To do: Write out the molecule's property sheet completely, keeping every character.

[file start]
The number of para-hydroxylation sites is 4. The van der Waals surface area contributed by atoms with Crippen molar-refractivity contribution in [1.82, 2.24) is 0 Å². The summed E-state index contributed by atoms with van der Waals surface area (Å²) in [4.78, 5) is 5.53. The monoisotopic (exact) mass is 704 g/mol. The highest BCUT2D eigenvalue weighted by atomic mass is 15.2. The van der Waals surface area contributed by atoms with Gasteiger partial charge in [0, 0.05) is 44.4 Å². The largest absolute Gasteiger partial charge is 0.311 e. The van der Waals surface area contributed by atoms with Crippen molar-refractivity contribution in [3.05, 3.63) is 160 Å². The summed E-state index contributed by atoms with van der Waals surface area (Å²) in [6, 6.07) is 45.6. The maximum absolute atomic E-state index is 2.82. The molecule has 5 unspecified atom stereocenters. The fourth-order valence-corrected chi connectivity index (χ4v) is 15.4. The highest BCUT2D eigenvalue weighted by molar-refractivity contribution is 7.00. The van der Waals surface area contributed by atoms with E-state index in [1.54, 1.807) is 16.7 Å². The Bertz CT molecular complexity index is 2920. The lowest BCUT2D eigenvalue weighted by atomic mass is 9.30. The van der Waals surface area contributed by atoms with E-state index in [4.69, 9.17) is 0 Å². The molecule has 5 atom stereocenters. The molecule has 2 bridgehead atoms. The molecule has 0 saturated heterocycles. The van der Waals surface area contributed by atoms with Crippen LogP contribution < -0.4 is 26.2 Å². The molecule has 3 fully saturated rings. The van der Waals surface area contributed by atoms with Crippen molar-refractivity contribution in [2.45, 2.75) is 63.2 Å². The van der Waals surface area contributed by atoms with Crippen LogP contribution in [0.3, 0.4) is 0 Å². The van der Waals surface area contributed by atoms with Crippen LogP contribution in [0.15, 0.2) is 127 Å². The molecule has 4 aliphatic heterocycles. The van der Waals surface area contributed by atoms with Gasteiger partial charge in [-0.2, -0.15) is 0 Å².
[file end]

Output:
The number of para-hydroxylation sites is 4. The van der Waals surface area contributed by atoms with Crippen molar-refractivity contribution in [1.82, 2.24) is 0 Å². The summed E-state index contributed by atoms with van der Waals surface area (Å²) in [4.78, 5) is 5.53. The monoisotopic (exact) mass is 704 g/mol. The highest BCUT2D eigenvalue weighted by atomic mass is 15.2. The van der Waals surface area contributed by atoms with Gasteiger partial charge in [0, 0.05) is 44.4 Å². The largest absolute Gasteiger partial charge is 0.311 e. The van der Waals surface area contributed by atoms with Crippen molar-refractivity contribution in [3.05, 3.63) is 160 Å². The summed E-state index contributed by atoms with van der Waals surface area (Å²) in [6, 6.07) is 45.6. The maximum absolute atomic E-state index is 2.82. The molecule has 5 unspecified atom stereocenters. The fourth-order valence-corrected chi connectivity index (χ4v) is 15.4. The highest BCUT2D eigenvalue weighted by molar-refractivity contribution is 7.00. The van der Waals surface area contributed by atoms with E-state index in [1.54, 1.807) is 16.7 Å². The Bertz CT molecular complexity index is 2920. The lowest BCUT2D eigenvalue weighted by atomic mass is 9.30. The van der Waals surface area contributed by atoms with E-state index in [4.69, 9.17) is 0 Å². The molecule has 5 atom stereocenters. The molecule has 2 bridgehead atoms. The molecule has 0 saturated heterocycles. The van der Waals surface area contributed by atoms with Crippen LogP contribution < -0.4 is 26.2 Å². The molecule has 3 fully saturated rings. The van der Waals surface area contributed by atoms with Crippen molar-refractivity contribution in [2.45, 2.75) is 63.2 Å². The van der Waals surface area contributed by atoms with Crippen LogP contribution in [0.3, 0.4) is 0 Å². The van der Waals surface area contributed by atoms with Crippen LogP contribution in [0.15, 0.2) is 127 Å². The molecule has 4 aliphatic heterocycles. The van der Waals surface area contributed by atoms with Gasteiger partial charge in [-0.2, -0.15) is 0 Å².